Event Title

Creating Barriers to Determination of Structurally Cohesive Subgroups

Location

Science Center A255

Start Date

10-27-2017 4:30 PM

End Date

10-27-2017 5:50 PM

Abstract

Many activists and human rights defenders have turned to the use of encrypted communication as a result of governmental repression and surveillance. However, because encryption use is not predominant, using encryption for activist communication can act as a marker for suspicious activity. Furthermore, corporate surveillance facilitated by companies like Facebook is becoming increasingly common, much of which governments could potentially access. This study examines possible methods to prevent the identification of subgroups whom are using encryption within a communication network, with a special focus on the security concerns of activists and the broader social context of surveillance. We began by constructing a set of guiding philosophies for methodologies using activist materials and academic reviews. We selected “Fast determination of structurally cohesive subgroups in large networks” by Sinkovits et. al. as a model of state-of-the-art subgroup identification abilities, as the proposed algorithm within the paper is both exact and significantly faster than existing subgroup identification approximation algorithms. Additionally, Sinkovits et al.’s paper has the benefit of a published coded version of the algorithm and datasets utilized. A potential methodology for preventing subgroup identification by Sinkovits et. al.’s algorithm was then tested on the same social network Sinkovits et al. used as a primary case study in their paper.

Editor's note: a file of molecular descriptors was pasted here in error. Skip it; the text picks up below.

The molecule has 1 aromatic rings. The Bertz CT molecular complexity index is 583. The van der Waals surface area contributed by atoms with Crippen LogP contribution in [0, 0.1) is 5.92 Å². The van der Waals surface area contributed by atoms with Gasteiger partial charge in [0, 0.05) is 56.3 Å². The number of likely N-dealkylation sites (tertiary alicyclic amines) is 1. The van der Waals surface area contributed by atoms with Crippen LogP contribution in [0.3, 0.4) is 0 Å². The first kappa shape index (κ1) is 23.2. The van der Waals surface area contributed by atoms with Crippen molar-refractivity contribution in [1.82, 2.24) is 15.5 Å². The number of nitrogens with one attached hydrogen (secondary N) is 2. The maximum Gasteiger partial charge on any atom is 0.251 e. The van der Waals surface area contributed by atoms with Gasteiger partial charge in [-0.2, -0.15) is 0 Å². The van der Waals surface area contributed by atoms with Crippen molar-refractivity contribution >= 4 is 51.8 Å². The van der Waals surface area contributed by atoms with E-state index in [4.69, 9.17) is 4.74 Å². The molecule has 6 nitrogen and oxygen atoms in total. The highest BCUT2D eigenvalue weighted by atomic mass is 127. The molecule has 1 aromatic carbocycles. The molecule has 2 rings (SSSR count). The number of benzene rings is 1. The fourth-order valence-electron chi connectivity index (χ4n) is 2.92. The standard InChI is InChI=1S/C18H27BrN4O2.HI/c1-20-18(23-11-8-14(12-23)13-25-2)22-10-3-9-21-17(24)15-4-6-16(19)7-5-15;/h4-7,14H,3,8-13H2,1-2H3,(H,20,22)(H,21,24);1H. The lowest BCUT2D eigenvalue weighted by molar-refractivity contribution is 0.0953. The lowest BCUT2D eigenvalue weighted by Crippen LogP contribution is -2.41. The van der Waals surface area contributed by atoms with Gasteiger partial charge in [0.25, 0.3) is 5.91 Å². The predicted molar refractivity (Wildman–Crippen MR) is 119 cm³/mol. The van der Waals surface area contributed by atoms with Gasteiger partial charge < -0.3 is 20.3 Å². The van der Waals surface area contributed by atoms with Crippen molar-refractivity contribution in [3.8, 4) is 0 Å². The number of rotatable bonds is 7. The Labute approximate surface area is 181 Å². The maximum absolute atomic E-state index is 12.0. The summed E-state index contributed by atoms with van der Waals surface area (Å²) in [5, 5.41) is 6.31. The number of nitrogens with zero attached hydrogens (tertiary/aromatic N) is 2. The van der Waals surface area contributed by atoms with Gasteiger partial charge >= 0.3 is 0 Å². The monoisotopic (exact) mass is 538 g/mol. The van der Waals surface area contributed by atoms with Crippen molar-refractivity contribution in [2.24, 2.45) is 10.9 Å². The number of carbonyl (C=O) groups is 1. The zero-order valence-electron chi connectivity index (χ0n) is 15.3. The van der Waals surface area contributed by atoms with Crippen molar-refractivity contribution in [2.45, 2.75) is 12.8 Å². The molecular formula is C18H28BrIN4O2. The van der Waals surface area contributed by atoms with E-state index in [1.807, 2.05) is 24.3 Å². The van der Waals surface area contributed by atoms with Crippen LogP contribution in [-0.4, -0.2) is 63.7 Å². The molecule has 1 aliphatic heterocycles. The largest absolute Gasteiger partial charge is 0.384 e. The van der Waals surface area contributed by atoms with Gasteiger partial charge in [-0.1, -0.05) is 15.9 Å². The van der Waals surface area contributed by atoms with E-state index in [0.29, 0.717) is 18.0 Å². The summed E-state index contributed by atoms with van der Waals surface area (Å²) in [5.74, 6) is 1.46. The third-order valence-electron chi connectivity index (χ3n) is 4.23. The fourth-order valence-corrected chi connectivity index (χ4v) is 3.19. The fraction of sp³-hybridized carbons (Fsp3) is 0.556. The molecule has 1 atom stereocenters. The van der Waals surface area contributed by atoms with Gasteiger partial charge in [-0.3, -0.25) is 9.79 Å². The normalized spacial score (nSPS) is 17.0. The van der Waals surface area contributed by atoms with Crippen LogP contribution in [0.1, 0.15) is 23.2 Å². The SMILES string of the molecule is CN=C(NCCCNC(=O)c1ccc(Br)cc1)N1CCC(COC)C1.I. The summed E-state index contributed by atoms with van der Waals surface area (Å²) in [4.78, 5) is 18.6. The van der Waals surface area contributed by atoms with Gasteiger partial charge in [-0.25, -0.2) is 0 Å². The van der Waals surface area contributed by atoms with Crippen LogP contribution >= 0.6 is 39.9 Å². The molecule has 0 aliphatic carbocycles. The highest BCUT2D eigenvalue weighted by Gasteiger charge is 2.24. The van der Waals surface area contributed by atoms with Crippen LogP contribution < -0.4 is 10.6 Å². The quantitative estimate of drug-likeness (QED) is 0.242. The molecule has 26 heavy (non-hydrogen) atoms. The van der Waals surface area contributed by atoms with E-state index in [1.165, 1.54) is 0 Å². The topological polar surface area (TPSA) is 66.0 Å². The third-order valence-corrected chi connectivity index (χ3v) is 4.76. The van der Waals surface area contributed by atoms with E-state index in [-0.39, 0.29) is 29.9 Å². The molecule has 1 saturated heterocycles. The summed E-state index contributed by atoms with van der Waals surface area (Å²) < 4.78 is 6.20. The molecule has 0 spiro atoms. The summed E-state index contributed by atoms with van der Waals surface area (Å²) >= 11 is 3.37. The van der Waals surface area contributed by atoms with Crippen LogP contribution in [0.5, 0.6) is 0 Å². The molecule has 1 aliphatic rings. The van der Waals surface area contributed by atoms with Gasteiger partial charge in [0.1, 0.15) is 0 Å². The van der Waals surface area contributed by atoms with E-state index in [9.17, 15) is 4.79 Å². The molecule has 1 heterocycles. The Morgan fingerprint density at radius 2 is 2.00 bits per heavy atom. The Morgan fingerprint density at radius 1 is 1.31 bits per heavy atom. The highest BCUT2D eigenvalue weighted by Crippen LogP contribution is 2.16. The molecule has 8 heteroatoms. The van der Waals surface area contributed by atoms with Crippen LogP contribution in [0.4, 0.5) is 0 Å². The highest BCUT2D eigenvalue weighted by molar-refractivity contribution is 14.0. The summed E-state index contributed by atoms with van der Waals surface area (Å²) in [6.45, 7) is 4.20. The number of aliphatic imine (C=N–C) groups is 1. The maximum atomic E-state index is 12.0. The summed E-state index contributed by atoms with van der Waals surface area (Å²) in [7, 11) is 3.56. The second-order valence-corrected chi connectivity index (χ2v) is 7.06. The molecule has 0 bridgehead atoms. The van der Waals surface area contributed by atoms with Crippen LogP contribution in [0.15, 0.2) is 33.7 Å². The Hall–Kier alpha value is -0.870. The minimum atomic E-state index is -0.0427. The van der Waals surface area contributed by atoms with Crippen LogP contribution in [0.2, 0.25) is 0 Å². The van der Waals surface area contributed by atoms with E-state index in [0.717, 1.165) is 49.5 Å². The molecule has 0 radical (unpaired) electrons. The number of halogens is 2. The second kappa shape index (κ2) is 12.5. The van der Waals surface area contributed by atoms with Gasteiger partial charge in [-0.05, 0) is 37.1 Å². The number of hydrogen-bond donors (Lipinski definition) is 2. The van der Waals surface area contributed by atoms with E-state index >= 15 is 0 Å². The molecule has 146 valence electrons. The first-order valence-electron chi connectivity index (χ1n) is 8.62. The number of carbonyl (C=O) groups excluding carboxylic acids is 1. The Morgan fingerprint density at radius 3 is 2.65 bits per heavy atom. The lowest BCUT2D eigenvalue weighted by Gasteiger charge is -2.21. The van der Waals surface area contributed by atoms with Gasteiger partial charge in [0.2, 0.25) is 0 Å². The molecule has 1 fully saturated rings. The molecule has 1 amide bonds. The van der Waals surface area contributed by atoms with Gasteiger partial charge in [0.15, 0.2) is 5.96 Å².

Notes

Session II, Panel 6 - Digital | Resources
Moderator: Cortney Smith, Mellon Postdoctoral Fellow in Rhetoric & Composition

Major

Africana Studies; Computer Science

Award

Mellon Mays Undergraduate Fellowship (MMUF)

Project Mentor(s)

Adam Eck, Computer Science

This document is currently not available here.

Share

COinS
 
Oct 27th, 4:30 PM Oct 27th, 5:50 PM

Creating Barriers to Determination of Structurally Cohesive Subgroups

Science Center A255

Many activists and human rights defenders have turned to the use of encrypted communication as a result of governmental repression and surveillance. However, because encryption use is not predominant, using encryption for activist communication can act as a marker for suspicious activity. Furthermore, corporate surveillance facilitated by companies like Facebook is becoming increasingly common, much of which governments could potentially access. This study examines possible methods to prevent the identification of subgroups whom are using encryption within a communication network, with a special focus on the security concerns of activists and the broader social context of surveillance. We began by constructing a set of guiding philosophies for methodologies using activist materials and academic reviews. We selected “Fast determination of structurally cohesive subgroups in large networks” by Sinkovits et. al. as a model of state-of-the-art subgroup identification abilities, as the proposed algorithm within the paper is both exact and significantly faster than existing subgroup identification approximation algorithms. Additionally, Sinkovits et al.’s paper has the benefit of a published coded version of the algorithm and datasets utilized. A potential methodology for preventing subgroup identification by Sinkovits et. al.’s algorithm was then tested on the same social network Sinkovits et al. used as a primary case study in their paper.